When we finally got to my hotel, he became confused about how to enter or even how to get to the front gate. Finally, I yelled stop enough ways for him to get the idea. He was trying really hard to to do his job and for that I could not help but respect him, but he clearly lacked the intelligence to do it. He handed me the credit card machine, assuming I could work it, which led me to assume he could not, so I charged my taxi fare and walked the last block to the hotel. I had been driven by an unfrozen caveman.

I actually felt bad for him. Unlike our rulers, I get why second and third generation migrants become extremely hostile to the native populations. The first generation have enough on the ball to leave their native lands looking for a better life. It’s not enough to compete at a middling level in the West, but enough to compete at the bottom, which is a several steps up from what they can do back home. Being on welfare in the West is better than the good life in Nigeria, so migrating makes perfect sense to the first generation.

One way to think of the great replacement is to think of it as an effort to bring the bottom up, by importing a slightly better underclass. The little brown guys running leaf blowers in America and the migrants driving cabs in Europe are an upgrade to the native working classes, who the rulers see as too demanding and too lazy. The trouble is, the layer between the rulers and the lower classes is the middle class and they are the people paying the price for the ruler’s great demographic experiment.

What this is revealing is something that has been true for a long time, but the middle-class has been blind to it. That is, the ruling elites of the West are post-national and largely define themselves in opposition to the great middle-classes of the West. The more the middle balks at immigration, the more excited the managerial class gets for multiculturalism and mass migration. That’s because the louder the native complain, the more intense the managerial class sense of identity. They truly hate us…

Travelogue: Helsinki

Helsinki is roughly the size of Baltimore, in terms of population and it is also a major seaport, but it may as well be another planet. I arrived from London in the afternoon and breezed through passport control. The young woman who checked my passport asked me the normal questions then asked me where I was staying. I could not remember the name of the place, so I said it was the former prison. She laughed and said, “That’s Katajanokka!” I was sent on through and headed down to baggage claim.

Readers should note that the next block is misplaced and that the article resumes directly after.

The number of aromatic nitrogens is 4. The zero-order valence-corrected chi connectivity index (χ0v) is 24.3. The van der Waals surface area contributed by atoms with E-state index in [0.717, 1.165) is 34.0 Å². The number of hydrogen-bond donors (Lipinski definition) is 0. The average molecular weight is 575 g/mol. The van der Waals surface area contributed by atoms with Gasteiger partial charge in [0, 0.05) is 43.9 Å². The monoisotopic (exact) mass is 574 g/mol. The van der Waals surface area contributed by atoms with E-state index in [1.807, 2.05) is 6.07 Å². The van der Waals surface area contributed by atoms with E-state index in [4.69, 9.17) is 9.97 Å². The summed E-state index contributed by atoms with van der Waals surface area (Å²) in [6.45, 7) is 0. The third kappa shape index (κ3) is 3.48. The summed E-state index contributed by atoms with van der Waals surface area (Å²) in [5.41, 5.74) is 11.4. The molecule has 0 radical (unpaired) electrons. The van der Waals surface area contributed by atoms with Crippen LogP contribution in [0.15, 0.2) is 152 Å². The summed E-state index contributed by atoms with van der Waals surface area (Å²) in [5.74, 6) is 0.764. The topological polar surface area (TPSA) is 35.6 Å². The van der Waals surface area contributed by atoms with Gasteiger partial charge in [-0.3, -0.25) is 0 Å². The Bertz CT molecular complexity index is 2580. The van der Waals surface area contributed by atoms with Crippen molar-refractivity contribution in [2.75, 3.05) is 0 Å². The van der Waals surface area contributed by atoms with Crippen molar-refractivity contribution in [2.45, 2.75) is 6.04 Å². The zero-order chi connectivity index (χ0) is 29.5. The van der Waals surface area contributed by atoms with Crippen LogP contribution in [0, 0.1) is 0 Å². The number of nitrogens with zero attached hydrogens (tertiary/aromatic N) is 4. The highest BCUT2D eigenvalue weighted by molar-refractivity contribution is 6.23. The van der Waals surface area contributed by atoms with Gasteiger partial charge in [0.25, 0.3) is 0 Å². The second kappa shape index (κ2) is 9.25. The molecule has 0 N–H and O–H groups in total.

The Finns must have the best run airport on earth. I’ve been in a lot of airports and the wait for luggage is a minimum of thirty minutes in most of them. By the time I got to the carousel, my bag was there waiting for me. I collected it and went outside to see a taxi stand right by the door. The trip from the plane to the taxi was maybe ten minutes. Of course, the taxi was a Mercedes Benz, which always makes me laugh. In America, the Mercedes is the symbol of suburban affluence. In Europe, it is the most common taxi.

Of course, you soon understand why Helsinki is a clean, efficient city, as the taxi driver is a white guy, who speaks good English in addition to Finnish. Most everywhere now, the taxi business is run by Muslims from the Middle East or North Africa. In Finland, you just don’t see many non-Finns, other than some Chinese tourists and white Europeans here on business. I asked my taxi driver where I could find a ghetto to visit. He laughed and said there are no ghettos in Helsinki. Everywhere was safe.

After I told him where I was from, he then understood my question better. He had been to the Imperial Capital in the 1980’s and still remembered the squalor. He asked how it was now and I gave him the truth about our multicultural experience. He figured out my politics, because he then told me how important it was for Finns to keep the Muslims and blacks out of the country. He also said their rulers were trying to change Finland by importing diversity, but he was confident the Finns would not lose their country…

The sun was close to setting, so after I checked into the hotel I took a quick stroll around the area where I was staying. Katajanokka prison, which is now a hotel, is actually on an island named Katajanokka. It’s just over a short footbridge from the mainland, but it is still technically an island. There’s a utilitarian vibe here. The Finns must think form follows function, as the building style is not intended to impress anyone. There’s a humbleness about it that can be mistaken for plain, but it quite beautiful.

Katajanokka is a very nice neighborhood, where local big shots live, so its lack of gaudiness is not due to a lack of wealth. It’s just that Finns are never garish. There is a park named after Tove Jansson, the famous creator of the Moomin books. These are a collection of somewhat disturbing children’s books, popular in Finland since the middle of the last century. There is the Uspenski Cathedral, which is an old largest Orthodox cathedral. The waterfront is full of shops, food stands and tourist stuff…